A homeless person is covered in blankets to shield him from the cold Tuesday morning in makeshift shelter in a Main Street alleyway. Mark Brett/Western News

February: Cool closing out to winter

Looking back at our biggest stories from each month in 2019

Frigid temperatures causing shelter overflow

Frigid temperatures and bitter cold wind in early February raised concerns for the city’s homeless and sent shelters into overflow mode.

On one particular day, the thermometer was expected to hit the -22 C mark, beds for those without a roof of their heads in the city are at a premium.

But manager Roger Evans, of the Salvation Army’s Compass House, says they will do whatever it takes to provide shelter for those seeking refuge from the elements.

“It’s brutal out there, nobody will be turned away,” said Evans, who added both facilities (including Winter Shelter at 1706 Main St.) are running at capacity and overflow. “We can still take more. Even if we can just offer them a chair for the night we will bring them in from this cold.

“With the cold that is out there right now, especially tonight (Tuesday) I think is going to be the cold one, it’s going to drive some of these people in so we’ll keep them warm for the night.”

Their winter shelter has a 27-bed capacity.

A 20-bed emergency shelter for men and women, Compass House had to break out some extra cots to accommodate those coming in from the cold.

Neighbour says security camera recorded suspicious footage before deadly fire

On Feb. 10, 3 a.m., a blaze at 221 Huth Ave. that fully engulfed a residence at the address resulted in the death of a man and at the time Penticton RCMP considered the fire suspicious.

The deceased was located inside the building by crews from the Penticton Fire Department when they entered after putting out the fire.

Penticton firefighters were called to a house fire on Huth Avenue Feb. 10 that claimed the life of a man and was deemed suspicious at the time. (Submitted photo)

There were reports that a man and one of two dogs believed to have been inside at the time were able to escape.

A nearby neighbour who lived across the street and several houses over reported his security camera picked up what is believed to be suspicious activity prior to the blaze.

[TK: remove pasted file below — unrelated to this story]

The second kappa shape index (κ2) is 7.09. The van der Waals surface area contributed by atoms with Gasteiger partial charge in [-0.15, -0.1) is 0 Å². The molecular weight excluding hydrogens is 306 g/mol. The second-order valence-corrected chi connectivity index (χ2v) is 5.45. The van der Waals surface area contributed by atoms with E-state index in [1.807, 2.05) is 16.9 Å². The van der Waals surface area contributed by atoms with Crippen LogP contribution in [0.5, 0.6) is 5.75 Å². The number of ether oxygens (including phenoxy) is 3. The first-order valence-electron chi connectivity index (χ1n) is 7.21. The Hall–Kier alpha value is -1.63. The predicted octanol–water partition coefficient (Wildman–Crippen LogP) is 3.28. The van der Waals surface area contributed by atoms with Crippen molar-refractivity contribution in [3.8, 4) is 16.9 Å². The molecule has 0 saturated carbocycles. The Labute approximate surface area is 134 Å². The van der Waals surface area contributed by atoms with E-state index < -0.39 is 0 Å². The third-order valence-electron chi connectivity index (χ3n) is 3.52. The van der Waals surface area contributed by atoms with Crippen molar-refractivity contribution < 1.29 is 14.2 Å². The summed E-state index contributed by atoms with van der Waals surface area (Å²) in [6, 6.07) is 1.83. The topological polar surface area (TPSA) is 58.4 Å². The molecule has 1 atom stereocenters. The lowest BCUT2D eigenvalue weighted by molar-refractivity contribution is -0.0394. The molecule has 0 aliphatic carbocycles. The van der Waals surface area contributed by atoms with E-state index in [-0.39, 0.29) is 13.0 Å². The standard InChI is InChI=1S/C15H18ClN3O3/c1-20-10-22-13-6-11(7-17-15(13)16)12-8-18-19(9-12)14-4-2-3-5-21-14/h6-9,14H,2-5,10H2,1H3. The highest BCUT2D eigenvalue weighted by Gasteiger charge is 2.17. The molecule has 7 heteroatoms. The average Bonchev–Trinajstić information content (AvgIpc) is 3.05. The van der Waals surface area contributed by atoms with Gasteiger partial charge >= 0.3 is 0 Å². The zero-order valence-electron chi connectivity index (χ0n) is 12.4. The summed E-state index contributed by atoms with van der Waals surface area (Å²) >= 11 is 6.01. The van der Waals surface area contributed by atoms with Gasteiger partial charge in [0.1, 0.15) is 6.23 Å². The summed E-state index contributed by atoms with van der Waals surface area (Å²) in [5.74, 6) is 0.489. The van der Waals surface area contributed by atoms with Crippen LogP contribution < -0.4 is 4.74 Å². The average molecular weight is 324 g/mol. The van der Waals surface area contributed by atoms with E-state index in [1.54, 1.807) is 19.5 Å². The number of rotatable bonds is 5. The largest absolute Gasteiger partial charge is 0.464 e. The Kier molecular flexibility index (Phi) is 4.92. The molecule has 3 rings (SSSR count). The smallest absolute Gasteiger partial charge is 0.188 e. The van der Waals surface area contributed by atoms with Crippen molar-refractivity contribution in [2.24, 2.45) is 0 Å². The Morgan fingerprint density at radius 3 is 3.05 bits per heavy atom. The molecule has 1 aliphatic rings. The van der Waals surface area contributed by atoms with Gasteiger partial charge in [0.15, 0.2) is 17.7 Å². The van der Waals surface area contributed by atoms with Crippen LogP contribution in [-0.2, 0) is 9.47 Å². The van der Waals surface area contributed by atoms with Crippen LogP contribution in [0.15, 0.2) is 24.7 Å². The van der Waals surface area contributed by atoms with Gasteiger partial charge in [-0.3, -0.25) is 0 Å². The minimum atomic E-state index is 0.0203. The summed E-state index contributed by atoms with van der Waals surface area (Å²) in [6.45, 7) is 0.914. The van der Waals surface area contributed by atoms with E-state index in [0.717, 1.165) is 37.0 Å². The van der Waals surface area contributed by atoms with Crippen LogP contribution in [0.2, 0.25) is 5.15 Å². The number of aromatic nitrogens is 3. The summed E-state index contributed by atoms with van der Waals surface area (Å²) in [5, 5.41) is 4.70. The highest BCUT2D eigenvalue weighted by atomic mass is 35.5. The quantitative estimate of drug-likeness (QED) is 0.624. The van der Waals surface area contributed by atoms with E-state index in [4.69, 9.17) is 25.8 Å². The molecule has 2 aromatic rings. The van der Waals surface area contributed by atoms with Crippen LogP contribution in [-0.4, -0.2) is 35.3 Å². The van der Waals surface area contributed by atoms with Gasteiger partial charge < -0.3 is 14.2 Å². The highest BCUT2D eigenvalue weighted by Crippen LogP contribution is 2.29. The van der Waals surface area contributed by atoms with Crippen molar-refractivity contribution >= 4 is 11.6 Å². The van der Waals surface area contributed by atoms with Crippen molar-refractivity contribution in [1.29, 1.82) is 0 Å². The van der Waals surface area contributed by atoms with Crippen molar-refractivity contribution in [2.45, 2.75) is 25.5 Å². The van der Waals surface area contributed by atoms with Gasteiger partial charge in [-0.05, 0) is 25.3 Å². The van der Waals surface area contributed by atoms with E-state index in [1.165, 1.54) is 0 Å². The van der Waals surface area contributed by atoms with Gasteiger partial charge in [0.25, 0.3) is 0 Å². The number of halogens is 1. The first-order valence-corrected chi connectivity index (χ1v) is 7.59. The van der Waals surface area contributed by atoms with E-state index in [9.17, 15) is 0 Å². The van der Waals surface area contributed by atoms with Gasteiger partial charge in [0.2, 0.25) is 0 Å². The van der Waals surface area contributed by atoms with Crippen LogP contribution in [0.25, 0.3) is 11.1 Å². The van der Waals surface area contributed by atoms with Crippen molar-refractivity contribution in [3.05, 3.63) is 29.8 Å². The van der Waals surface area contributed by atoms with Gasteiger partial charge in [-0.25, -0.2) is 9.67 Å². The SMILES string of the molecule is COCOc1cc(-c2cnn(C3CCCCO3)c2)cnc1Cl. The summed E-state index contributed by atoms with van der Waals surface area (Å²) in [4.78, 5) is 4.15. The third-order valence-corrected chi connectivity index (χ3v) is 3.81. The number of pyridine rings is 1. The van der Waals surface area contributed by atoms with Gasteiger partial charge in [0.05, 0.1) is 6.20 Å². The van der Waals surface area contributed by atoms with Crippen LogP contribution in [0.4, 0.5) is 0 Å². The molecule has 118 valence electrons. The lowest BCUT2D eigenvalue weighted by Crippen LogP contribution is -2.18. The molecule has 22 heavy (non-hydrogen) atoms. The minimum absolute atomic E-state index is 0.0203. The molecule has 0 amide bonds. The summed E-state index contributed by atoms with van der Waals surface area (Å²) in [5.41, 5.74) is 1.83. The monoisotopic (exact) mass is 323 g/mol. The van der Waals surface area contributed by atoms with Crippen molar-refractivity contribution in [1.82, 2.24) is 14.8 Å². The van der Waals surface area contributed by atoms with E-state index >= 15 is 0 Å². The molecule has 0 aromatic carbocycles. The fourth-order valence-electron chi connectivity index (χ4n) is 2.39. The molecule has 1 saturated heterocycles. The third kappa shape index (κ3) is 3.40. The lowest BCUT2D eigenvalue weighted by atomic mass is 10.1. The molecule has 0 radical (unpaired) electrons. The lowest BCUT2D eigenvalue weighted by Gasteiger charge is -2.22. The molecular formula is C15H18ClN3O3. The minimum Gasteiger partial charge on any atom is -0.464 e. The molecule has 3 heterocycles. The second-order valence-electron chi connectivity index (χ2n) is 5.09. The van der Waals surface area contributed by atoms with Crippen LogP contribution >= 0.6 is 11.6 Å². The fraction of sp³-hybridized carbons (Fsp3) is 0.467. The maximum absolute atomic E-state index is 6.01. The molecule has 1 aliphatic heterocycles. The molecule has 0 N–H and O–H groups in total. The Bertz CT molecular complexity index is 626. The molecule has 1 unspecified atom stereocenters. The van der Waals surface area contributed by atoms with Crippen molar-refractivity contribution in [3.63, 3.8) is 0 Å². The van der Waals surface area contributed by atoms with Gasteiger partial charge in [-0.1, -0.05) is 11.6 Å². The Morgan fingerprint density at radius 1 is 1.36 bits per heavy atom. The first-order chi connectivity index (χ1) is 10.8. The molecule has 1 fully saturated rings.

Darryl Jones provided 36 hours of security footage over to the RCMP who were continuing to investigate the matter.

Jones and his wife Debbie said the footage showed two men were seen walking past the house just before the fire started.

Penticton RCMP Const. James Grandy had asked for anyone with information about the fire to contact police.

First bullet missed, the next shots took man’s life

A Penticton man who was standing beside Rex Gill who died of gunshot wounds in front of a Kamloops motel, the Kamloops Comfort Inn and Suites, in January recounted the shooting recalled the incident saying the bullets just missed him by inches.

“I was two feet away from him, having a smoke. Then a car pulled up beside the truck we were standing beside, took one shot and hit the tailgate…then they took four more shots at us,” said the man.

“I dove behind the truck and turned just as Rex was hit, so I watched him get shot,” said the man who asked his name not be released for safety and privacy issues.

“It was definitely a case of mistaken identity — he had nothing to do with the drug trade anywhere and let alone in Kamloops.”

The same day another man was also shot and killed in front of another motel, the witness believes that was the same shooter who killed Gill.

The other victim, Cody Marcel Mathieu, 33, was known to police —kill wasn’t — and was linked to the drug trade.

Early in the investigation RCMP associated both deaths with organized crime something upsetting to both Gill’s family and friends.

“It was definitely a case of mistaken identity — he had nothing to do with the drug trade anywhere and let alone in Kamloops,” said the witness.

“It’s bothered me that the cops say the public have no fear of being in danger because we’re just the public. But we had nothing to do with it and one of us is dead because of it.

”The public does have something to fear, because otherwise, we’d be fine.”

Matthew Baran, executive director of Ooknakane Friendship Centre and a personal friend of Gill’s, is also upset with how information was released in regards to the shooting, claiming the police should have taken more care when they “portrayed Gill in the drug trade.”

Baran said he has spoken with Gill’s family since the most recent RCMP release about his homicide, saying they are disappointed in the lack of communication.

It’s not known what, if any, progress has been made by the Special Crimes Unit investigating the deaths who at the time said the matter was being treated as a top priority.

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